About synchronous replication
Replication is the copying of information to multiple computer systems or databases in a way that ensures consistency of the information across systems.
Synchronous Replication is a data replication technique between databases and file systems which delivers fastest recovery of data without any significant data loss, while providing protection against problems related to database integrity. This ensures that data is replicated between systems efficiently without any losses.
Synchronous replication creates a remote copy of the data, which is an exact mirror image of the primary copy, when the primary copy is updated. The system with the primary copy proceeds after waiting for the data recording to have completed on the duplicate system.
In synchronous replication, only after completion of an input/output operation is confirmed at both the primary and mirrored sites, is the update operation considered complete. A rollback takes place at both the locations when incomplete operation takes place which ensures that the remote copy is an exact copy of the primary.
The advantages and disadvantages of synchronous replication
There are some advantages for synchronously replicating data, while quick data recovery is one of the major of them. If there is a disruption of the operation at the primary site, the operations at the remote site can begin at that very instant, at the point where the primary site stopped. The operations which are being processed at that instant are the only ones which are at a risk of being lost.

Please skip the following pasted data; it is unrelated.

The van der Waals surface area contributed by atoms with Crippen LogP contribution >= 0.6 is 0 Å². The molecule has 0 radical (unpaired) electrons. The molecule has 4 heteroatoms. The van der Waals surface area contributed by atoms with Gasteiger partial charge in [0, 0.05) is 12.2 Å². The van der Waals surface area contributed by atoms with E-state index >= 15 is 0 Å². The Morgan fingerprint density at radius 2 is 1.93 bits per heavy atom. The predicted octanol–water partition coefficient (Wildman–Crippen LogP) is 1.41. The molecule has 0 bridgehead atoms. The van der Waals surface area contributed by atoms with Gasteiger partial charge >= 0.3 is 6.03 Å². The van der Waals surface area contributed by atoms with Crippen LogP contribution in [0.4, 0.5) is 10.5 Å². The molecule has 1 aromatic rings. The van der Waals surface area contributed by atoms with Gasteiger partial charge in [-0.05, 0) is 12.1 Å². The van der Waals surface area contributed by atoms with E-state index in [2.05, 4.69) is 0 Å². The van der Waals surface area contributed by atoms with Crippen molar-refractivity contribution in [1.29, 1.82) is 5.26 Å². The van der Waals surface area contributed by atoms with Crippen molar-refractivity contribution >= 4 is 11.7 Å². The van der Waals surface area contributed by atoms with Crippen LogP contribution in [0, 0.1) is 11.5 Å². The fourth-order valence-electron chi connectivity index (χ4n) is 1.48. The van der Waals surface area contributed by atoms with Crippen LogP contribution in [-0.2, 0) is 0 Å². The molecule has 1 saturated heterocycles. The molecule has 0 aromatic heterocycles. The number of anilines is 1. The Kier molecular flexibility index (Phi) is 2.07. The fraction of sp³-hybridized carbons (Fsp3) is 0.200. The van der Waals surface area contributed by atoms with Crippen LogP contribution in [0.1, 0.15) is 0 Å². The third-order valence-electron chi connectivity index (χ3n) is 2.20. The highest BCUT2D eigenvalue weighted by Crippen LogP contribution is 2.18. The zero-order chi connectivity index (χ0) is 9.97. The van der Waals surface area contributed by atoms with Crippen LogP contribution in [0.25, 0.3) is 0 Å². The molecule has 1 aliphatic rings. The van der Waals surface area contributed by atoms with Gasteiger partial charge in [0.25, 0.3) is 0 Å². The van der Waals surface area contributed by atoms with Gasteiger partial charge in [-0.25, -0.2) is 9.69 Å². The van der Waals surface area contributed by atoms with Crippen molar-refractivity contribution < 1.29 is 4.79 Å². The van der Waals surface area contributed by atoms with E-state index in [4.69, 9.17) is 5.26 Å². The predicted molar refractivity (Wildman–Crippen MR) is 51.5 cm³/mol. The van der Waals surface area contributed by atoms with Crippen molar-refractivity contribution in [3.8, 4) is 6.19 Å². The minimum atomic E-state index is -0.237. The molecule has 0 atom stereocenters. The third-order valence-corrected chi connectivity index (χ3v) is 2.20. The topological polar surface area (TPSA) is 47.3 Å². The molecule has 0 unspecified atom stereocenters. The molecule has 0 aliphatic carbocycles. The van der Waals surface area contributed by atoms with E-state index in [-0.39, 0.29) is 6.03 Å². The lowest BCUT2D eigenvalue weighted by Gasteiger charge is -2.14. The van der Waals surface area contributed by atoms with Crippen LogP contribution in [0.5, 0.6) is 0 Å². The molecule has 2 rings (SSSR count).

However, there are some disadvantages as well for synchronous replication when the main one is the large response time, which arises because the primary system has to wait for the secondary system before it can proceed.
Thus, because of the increased response time and communication delays, synchronous replication is often impractical unless the secondary system is physically located close to the primary system. The primary enterprise storage transport protocol is Fibre channel.
Theoretically this fibre channel can extend up to a maximum of 200 kilometers. However, the time lags become a problem as the propagation delays increases with the increasing distance. Propagation delays force the system to pause and wait for confirmation of every storage operation at the primary and the remote sites.
These delays cause significant system slow down. Considering the response time and other factors, the practical distance for synchronous replication is marked at 35 kilometers to 50 kilometers for a busy system.
The application of synchronous replication
The most commonly found example of the use of synchronous replication is in Google Apps. Google Apps store customer information in two data centers at the same time, so that if by chance one of these centers fails, Google can instantly transfer data over to the other center since this has also been reflecting the actions taken by the customer all along.
This concept is applied to the entire Apps suite as well as Gmail including Google Calendar, Google Docs and Google Sites!